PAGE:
Some bands do it the other way around. Todd Rundgren had a couple of hits with Nazz and had one major hit on his Runt album. He made maybe 25 great albums solo and with Utopia that never hit the charts. Then when that band broke up he did a solo album with a corny sarcastic song I don't want to work, I just want to bang on the drums all day and that song was played on the radio all the time.

                            Today, its all about single tunes. and much less about the Creativity of the performers. I appreciate the entire works of bands that consistently put out decent material. Even if they aren't my favorite bands, they get my respect. If they do make it on the charts its usually well earned and you are rarely going to get burned buying anything else they recorded.

                            That however isn't what charts are about. Charts simply tell you how many songs were sold which includes the talentless bands that truly did get lucky enough to get hooked up. If you want to find the good stuff its a matter of judging the talent and knowing whether that performer is likely to produce allot of good work.
                            Last edited by WRGKMC; 12-02-2014, 10:47 AM.

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                            • #15
                              I took a marketing class in college that was taught by an independent record promoter. Although payola was technically illegal, according to him it was a big part of how the business technically worked.

                              Man the stories he could tell ! Cocaine, hookers, etc... He spent most of his time on the road visiting radio station promoters throughout the southeast and the record companies gave him assignments to get certain songs played on certain radio stations. They also gave him goals for certain songs to achieve certain chart positions.

                              He had promotional packages that were provided by the record companies and the companies had song and band priorities. Bands that the record companies had invested more in would get pushed harder. Bigger bands with bigger budgets had bigger packages and cooler stuff. Sometimes the record companies would even sponsor contests and provide prizes.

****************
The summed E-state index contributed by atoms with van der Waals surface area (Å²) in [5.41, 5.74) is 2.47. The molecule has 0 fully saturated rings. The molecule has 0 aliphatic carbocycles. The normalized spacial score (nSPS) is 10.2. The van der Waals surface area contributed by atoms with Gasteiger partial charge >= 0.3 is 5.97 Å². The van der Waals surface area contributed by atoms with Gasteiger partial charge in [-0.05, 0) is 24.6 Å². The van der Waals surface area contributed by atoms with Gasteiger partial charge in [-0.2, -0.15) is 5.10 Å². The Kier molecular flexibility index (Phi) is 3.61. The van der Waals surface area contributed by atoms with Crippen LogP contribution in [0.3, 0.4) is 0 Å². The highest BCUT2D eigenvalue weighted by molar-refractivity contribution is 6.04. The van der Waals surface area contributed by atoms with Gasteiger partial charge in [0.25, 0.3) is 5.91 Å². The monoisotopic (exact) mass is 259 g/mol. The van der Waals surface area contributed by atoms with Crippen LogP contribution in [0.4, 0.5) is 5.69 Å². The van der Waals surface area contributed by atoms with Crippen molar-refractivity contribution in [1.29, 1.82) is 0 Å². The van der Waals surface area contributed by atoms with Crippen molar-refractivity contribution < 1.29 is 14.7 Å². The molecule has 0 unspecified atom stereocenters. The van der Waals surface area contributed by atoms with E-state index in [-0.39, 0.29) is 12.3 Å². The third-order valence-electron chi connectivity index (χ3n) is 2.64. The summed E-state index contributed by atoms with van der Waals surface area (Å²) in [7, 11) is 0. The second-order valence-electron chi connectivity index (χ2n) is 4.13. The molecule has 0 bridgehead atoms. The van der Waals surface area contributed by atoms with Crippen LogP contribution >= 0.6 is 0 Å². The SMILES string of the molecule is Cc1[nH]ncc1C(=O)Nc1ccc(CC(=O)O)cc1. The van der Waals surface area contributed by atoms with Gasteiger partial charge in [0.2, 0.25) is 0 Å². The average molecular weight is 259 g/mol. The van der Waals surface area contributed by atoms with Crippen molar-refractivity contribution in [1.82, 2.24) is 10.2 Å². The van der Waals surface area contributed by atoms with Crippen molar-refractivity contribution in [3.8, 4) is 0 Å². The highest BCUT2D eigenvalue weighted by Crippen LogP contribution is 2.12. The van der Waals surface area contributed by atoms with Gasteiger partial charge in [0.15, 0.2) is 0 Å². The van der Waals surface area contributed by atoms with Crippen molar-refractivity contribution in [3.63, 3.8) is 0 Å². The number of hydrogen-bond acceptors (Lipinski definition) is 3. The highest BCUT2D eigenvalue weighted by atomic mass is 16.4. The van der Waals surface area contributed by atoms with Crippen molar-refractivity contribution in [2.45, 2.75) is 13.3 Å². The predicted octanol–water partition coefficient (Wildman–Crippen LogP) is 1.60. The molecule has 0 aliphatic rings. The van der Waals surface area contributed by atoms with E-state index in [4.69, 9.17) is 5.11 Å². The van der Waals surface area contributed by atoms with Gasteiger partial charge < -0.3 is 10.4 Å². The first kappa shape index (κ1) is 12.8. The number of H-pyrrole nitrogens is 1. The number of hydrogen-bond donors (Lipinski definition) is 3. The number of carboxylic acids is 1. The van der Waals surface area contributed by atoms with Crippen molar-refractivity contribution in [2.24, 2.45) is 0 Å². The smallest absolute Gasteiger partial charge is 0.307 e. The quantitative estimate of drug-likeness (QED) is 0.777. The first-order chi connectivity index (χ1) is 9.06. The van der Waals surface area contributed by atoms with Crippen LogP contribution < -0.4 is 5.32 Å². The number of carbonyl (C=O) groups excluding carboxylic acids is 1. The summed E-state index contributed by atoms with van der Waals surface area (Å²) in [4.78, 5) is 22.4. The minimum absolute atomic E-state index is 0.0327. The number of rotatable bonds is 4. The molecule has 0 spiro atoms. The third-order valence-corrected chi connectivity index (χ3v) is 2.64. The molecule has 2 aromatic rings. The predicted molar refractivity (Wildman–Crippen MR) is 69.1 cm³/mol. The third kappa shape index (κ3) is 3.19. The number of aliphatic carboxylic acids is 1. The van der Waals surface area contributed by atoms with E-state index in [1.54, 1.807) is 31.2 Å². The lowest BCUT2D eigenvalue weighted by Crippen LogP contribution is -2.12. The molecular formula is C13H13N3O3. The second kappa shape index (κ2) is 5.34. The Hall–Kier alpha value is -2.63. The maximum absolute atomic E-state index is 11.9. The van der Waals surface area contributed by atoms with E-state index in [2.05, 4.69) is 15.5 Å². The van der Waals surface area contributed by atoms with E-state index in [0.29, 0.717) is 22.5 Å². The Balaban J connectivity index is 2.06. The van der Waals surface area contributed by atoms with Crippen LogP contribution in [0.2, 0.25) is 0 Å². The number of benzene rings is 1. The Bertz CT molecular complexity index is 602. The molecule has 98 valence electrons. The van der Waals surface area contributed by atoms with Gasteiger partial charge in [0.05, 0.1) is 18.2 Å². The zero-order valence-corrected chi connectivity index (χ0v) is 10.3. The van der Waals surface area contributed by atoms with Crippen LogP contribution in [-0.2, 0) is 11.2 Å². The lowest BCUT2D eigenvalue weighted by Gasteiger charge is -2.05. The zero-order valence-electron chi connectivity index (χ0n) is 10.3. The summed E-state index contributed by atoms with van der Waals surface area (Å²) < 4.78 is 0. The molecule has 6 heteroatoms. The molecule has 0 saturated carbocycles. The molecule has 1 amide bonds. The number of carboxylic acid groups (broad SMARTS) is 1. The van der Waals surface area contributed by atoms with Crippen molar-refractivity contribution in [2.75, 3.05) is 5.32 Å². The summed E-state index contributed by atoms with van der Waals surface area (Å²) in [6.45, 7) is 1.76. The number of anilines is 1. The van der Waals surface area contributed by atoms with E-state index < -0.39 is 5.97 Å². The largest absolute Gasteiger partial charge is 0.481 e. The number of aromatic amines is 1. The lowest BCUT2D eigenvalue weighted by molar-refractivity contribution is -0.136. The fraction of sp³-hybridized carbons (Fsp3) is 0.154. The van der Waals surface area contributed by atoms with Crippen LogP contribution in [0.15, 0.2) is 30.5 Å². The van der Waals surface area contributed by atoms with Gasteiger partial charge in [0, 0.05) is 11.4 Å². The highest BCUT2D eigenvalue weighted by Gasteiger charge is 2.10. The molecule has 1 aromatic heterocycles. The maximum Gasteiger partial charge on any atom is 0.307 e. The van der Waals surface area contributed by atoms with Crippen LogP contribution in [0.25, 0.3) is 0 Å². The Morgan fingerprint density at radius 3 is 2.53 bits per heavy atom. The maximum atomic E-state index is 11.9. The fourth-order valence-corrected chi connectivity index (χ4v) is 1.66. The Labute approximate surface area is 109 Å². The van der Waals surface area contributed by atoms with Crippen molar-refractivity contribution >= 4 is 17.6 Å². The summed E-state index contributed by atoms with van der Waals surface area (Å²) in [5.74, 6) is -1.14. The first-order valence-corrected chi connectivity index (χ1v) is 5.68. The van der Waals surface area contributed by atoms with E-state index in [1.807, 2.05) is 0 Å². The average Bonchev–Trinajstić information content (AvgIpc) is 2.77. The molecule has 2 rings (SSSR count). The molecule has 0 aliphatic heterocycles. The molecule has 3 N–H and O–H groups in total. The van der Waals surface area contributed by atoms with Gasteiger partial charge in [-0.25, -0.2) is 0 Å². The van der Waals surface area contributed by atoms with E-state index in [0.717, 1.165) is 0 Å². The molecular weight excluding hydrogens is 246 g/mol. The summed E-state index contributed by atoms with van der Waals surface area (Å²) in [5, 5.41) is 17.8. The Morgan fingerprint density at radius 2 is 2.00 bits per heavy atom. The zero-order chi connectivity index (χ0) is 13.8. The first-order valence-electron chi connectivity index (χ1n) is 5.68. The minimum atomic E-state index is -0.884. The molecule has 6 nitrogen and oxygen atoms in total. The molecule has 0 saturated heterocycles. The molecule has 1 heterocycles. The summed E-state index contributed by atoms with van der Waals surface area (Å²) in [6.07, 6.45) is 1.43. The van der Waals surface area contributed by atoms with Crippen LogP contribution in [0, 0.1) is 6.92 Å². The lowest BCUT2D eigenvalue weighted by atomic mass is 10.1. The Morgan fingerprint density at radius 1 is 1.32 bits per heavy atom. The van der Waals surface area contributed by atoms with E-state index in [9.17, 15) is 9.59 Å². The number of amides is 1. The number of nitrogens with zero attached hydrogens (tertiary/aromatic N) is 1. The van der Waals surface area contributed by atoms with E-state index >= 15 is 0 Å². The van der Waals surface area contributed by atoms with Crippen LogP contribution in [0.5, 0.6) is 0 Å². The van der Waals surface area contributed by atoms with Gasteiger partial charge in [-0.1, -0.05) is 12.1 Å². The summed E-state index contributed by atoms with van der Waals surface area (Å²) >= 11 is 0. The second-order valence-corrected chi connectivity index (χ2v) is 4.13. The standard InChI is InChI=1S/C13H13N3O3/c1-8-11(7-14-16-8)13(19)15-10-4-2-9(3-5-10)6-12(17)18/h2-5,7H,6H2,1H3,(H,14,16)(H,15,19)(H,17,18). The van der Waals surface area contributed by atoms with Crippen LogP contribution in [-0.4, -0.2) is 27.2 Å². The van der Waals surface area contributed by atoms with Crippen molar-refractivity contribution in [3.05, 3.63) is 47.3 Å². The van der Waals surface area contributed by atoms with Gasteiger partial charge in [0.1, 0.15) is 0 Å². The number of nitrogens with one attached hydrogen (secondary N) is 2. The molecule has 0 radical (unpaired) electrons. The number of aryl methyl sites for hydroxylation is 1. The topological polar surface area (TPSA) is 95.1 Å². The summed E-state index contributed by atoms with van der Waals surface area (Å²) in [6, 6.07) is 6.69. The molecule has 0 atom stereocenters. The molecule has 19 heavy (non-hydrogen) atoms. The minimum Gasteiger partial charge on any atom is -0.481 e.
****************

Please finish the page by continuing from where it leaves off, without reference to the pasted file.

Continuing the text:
There was a lot of strategy involved. Once a week all the promoters would get together with the record company people to devise their plans. They would study national and regional radio charts to see which songs were moving up and which were tanking. If a song started rising in Birmingham they might decide to push it harder in Macon. If a song started tanking in Atlanta they might decide to abandon it altogether.

                              There was also a lot of competition from other record promoters so he had to build strong relationships with the program directors. He would try to get to know them and know their likes and dislikes. Lots of steak dinners, strip clubs and schmoozing. But in the end the program directors decided what was played. If a director really hated a song he might just refuse to play it. Or maybe another promoter did a better job of promoting their company's song. There were only so many slots on the playlists so they couldn't all be played.

                              One of the more interesting things he talked about was the relationship between airplay and sales... It was not nearly as predictable as people might think. He told us stories about pushing records and getting them way up in the charts yet they wouldn't sell. There was a record at the time he told us about that was in the top ten but hardly sold any copies. (I wish I could remember the name of it now because it was a pretty big hit).

                              But most of the biggest sellers had lots of radio airplay.

                              The industry is much more consolidated and less regional than it was back then (This was over twenty five years ago) so I'm not sure how much of this type of record promotion still goes on.
                              Last edited by Folder; 12-05-2014, 08:06 PM.